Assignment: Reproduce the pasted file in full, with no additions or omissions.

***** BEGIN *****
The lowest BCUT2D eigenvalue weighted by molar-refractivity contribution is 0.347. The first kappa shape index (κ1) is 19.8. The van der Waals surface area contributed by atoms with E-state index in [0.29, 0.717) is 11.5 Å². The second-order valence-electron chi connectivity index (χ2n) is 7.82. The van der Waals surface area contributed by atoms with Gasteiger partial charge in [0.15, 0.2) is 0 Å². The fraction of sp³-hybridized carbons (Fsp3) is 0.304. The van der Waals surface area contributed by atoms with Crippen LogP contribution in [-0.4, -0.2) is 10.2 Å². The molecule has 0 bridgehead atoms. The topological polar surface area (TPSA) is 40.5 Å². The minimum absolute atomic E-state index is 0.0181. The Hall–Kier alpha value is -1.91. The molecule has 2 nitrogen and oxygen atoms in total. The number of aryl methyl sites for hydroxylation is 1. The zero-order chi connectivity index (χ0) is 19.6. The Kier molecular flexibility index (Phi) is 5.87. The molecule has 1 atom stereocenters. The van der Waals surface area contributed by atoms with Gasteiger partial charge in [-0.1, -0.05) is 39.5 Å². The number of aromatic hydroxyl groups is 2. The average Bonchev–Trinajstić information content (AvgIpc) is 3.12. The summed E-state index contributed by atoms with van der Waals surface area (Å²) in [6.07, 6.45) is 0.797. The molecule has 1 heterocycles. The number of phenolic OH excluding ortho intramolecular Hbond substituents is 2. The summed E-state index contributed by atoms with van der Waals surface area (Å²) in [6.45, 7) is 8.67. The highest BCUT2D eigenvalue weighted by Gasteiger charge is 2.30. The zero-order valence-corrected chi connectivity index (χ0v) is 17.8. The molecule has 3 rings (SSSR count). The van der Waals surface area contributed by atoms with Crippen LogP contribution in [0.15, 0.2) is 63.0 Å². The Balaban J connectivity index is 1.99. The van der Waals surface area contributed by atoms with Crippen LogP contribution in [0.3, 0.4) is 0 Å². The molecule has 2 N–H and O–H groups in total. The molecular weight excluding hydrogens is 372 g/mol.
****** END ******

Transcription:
The lowest BCUT2D eigenvalue weighted by molar-refractivity contribution is 0.347. The first kappa shape index (κ1) is 19.8. The van der Waals surface area contributed by atoms with E-state index in [0.29, 0.717) is 11.5 Å². The second-order valence-electron chi connectivity index (χ2n) is 7.82. The van der Waals surface area contributed by atoms with Gasteiger partial charge in [0.15, 0.2) is 0 Å². The fraction of sp³-hybridized carbons (Fsp3) is 0.304. The van der Waals surface area contributed by atoms with Crippen LogP contribution in [-0.4, -0.2) is 10.2 Å². The molecule has 0 bridgehead atoms. The topological polar surface area (TPSA) is 40.5 Å². The minimum absolute atomic E-state index is 0.0181. The Hall–Kier alpha value is -1.91. The molecule has 2 nitrogen and oxygen atoms in total. The number of aryl methyl sites for hydroxylation is 1. The zero-order chi connectivity index (χ0) is 19.6. The Kier molecular flexibility index (Phi) is 5.87. The molecule has 1 atom stereocenters. The van der Waals surface area contributed by atoms with Gasteiger partial charge in [-0.1, -0.05) is 39.5 Å². The number of aromatic hydroxyl groups is 2. The average Bonchev–Trinajstić information content (AvgIpc) is 3.12. The summed E-state index contributed by atoms with van der Waals surface area (Å²) in [6.07, 6.45) is 0.797. The molecule has 1 heterocycles. The number of phenolic OH excluding ortho intramolecular Hbond substituents is 2. The summed E-state index contributed by atoms with van der Waals surface area (Å²) in [6.45, 7) is 8.67. The highest BCUT2D eigenvalue weighted by Gasteiger charge is 2.30. The zero-order valence-corrected chi connectivity index (χ0v) is 17.8. The molecule has 3 rings (SSSR count). The van der Waals surface area contributed by atoms with Crippen LogP contribution in [0.15, 0.2) is 63.0 Å². The Balaban J connectivity index is 1.99. The van der Waals surface area contributed by atoms with Crippen LogP contribution in [0.3, 0.4) is 0 Å². The molecule has 2 N–H and O–H groups in total. The molecular weight excluding hydrogens is 372 g/mol.